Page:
Designer: Antoine Bauza
Playtime: 45 min
At its core, Takenoko is a Set Collection game. Your goal is to score points based on certain conditions shown on objective cards. The objectives aren’t difficult to understand which is nice because it allows you to focus more on how to attain them rather than understanding what you need to do.
Pattern Building & Recognition
So in order to complete your objectives you’ll need to manipulate the board to collect sets rather than managing your hand like in most set collection games. It’s an interesting way of handling Set Collection because it’s technically backwards. In your hand you hold cards that give you the “sets” you’re looking for on the board. And since everyone can manipulate the board, your strategy is constantly changing which keeps you engaged throughout the entirety of the game.
There are multiple ways to do this:
The trick here is making sure you can set up and claim one of these objectives at the right time before the board changes again and you miss your opportunity. I also like that each color, or type, of bamboo represents varying levels of difficulty. Do you go for the easier green objectives or the harder red ones?
Action Point Allowance
During each of your turns, you will be allowed to take two of the available five actions. This is nothing revolutionary but it keeps the game in check. By limiting the number choices you have each turn, Takenoko gives the feeling of “I need to do more.” It’s not quite the overwhelming feel of Agricola but games that include this mechanism always provide more meaningful choices and ultimately make for a better game.
The available actions are also relevant to the goals you’re trying to achieve. Many times there is too much distraction. In Takenoko, this isn’t the case. Each decision directly works towards what you need to do in order to win.
From left to right:
- Place a plot tile. This is most useful at the beginning of the game but generally, you’ll be doing this to help out your plot objectives. It can also be helpful for ease of movement of the Gardener when trying to grow bamboo.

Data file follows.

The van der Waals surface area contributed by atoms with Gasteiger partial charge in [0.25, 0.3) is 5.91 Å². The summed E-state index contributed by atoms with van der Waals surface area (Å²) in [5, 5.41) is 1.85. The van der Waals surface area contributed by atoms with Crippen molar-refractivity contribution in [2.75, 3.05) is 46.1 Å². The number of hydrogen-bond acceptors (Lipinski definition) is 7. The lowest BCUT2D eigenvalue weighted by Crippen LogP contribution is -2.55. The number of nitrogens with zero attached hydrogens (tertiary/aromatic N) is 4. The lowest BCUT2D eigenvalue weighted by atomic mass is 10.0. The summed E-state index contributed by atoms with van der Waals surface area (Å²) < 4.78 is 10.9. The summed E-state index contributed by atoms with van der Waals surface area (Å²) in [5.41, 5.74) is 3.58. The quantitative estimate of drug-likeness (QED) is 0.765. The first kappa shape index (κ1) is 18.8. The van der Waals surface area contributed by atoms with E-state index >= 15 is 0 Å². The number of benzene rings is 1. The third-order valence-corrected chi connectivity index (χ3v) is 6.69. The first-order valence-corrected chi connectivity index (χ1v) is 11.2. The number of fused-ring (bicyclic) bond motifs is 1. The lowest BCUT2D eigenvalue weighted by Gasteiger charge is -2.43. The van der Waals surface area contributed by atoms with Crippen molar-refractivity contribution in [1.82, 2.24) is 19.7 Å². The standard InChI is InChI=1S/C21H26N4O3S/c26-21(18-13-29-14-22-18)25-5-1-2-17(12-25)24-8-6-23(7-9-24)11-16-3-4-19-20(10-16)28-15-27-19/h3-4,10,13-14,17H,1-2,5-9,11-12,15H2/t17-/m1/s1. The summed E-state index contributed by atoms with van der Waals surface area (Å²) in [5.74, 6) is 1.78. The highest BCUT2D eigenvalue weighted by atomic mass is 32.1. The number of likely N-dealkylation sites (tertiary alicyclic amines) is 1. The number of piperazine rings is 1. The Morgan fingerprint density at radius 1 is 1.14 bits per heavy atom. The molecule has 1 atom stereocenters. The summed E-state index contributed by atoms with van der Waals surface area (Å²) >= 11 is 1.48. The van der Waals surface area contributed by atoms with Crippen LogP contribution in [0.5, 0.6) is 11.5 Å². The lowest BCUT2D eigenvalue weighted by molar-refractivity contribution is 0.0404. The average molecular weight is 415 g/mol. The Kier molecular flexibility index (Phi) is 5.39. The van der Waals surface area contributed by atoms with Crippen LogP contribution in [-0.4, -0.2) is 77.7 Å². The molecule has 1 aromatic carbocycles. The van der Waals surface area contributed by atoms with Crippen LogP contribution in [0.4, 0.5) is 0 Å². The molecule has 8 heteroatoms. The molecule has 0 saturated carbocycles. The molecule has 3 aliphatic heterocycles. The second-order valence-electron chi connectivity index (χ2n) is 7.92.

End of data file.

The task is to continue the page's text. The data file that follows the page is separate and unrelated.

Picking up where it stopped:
- Store/Play an irrigation stick. This tends to be one of those things you don’t want to do but have to do. You’ll need these in order to irrigate plots which in turn will score points and grow bamboo.
- Move the Gardener. You can’t grow bamboo without a little TLC from the gardener.
- Move the Panda. He’s a hungry panda. Make sure you keep him fed and he’ll get you some points.
- Take an objective card. Whether you’re out of cards or have one that you feel is too hard, sometimes taking a new card can be quite strategic. Especially near the end of the game. It can be quite advantageous to grab an objective card and find that it’s already completed.
Rolling the die will also give you some random actions but I consider those mostly a bonus since they’re fairly chaotic in nature.
Though this is basically an abstract game I think the theme comes through well. Each action makes sense in what it is trying to accomplish. You can’t maintain a garden without a gardener. Bamboo can’t grow unless it has a water source. Even the different colored tile arrangements are a simplistic representation of how someone would group their plants together in real life. On another note, considering that there are over 1000 species of bamboo let’s be thankful that our gardener has only chosen to grow three of them.
Now, regarding the panda, I’m not entirely sure who just lets a panda roam around his bamboo garden but I suppose if he did it would do exactly what we see here. A panda’s diet consists almost exclusively of bamboo so it only makes sense that he would be eating everything in sight. That’d be one happy panda. No sad panda here.
The art is very cute which lends itself well to casual gameplay. Adults and children alike can both appreciate and enjoy the playful artwork. The brightness of the components is very inviting and stimulating. Also, I love the comic look to the rulebook. It just gives that icing on top of an already great look.
In terms of graphic design there’s not a lot going here but the symbology is done well and easy to understand. The die faces might be the most complicated but even then the player boards offer a nice reminder graphic to help you remember what they do.